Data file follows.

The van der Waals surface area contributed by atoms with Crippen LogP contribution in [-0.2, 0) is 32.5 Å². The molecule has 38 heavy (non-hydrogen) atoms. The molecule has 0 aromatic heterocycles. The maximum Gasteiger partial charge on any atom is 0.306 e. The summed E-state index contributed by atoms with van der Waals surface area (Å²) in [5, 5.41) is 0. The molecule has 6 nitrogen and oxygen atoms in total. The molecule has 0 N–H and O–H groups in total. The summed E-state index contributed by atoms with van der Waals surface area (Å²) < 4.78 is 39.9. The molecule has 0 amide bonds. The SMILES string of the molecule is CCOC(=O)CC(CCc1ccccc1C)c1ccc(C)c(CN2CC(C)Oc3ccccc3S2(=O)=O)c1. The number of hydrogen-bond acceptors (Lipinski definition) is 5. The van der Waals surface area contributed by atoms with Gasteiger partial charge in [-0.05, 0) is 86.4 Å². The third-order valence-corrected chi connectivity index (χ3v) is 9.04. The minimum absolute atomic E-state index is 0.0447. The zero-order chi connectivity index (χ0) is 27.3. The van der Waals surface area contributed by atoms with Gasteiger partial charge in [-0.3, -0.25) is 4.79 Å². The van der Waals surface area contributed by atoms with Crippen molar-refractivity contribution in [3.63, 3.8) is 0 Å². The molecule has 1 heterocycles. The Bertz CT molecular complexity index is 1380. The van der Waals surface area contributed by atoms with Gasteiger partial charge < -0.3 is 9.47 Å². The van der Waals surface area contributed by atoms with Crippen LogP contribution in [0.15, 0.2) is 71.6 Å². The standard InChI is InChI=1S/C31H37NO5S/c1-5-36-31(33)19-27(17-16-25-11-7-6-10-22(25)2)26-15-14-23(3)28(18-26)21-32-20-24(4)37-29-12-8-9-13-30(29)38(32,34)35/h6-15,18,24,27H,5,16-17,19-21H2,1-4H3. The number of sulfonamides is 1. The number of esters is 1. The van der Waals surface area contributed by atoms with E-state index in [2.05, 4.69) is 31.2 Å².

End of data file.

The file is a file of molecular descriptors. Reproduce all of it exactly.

The van der Waals surface area contributed by atoms with Crippen LogP contribution in [-0.2, 0) is 32.5 Å². The molecule has 38 heavy (non-hydrogen) atoms. The molecule has 0 aromatic heterocycles. The maximum Gasteiger partial charge on any atom is 0.306 e. The summed E-state index contributed by atoms with van der Waals surface area (Å²) in [5, 5.41) is 0. The molecule has 6 nitrogen and oxygen atoms in total. The molecule has 0 N–H and O–H groups in total. The summed E-state index contributed by atoms with van der Waals surface area (Å²) < 4.78 is 39.9. The molecule has 0 amide bonds. The SMILES string of the molecule is CCOC(=O)CC(CCc1ccccc1C)c1ccc(C)c(CN2CC(C)Oc3ccccc3S2(=O)=O)c1. The number of hydrogen-bond acceptors (Lipinski definition) is 5. The van der Waals surface area contributed by atoms with Gasteiger partial charge in [-0.05, 0) is 86.4 Å². The third-order valence-corrected chi connectivity index (χ3v) is 9.04. The minimum absolute atomic E-state index is 0.0447. The zero-order chi connectivity index (χ0) is 27.3. The van der Waals surface area contributed by atoms with Gasteiger partial charge in [-0.3, -0.25) is 4.79 Å². The van der Waals surface area contributed by atoms with Crippen molar-refractivity contribution in [3.63, 3.8) is 0 Å². The molecule has 1 heterocycles. The Bertz CT molecular complexity index is 1380. The van der Waals surface area contributed by atoms with Gasteiger partial charge < -0.3 is 9.47 Å². The van der Waals surface area contributed by atoms with Crippen LogP contribution in [0.15, 0.2) is 71.6 Å². The standard InChI is InChI=1S/C31H37NO5S/c1-5-36-31(33)19-27(17-16-25-11-7-6-10-22(25)2)26-15-14-23(3)28(18-26)21-32-20-24(4)37-29-12-8-9-13-30(29)38(32,34)35/h6-15,18,24,27H,5,16-17,19-21H2,1-4H3. The number of sulfonamides is 1. The number of esters is 1. The van der Waals surface area contributed by atoms with E-state index in [2.05, 4.69) is 31.2 Å².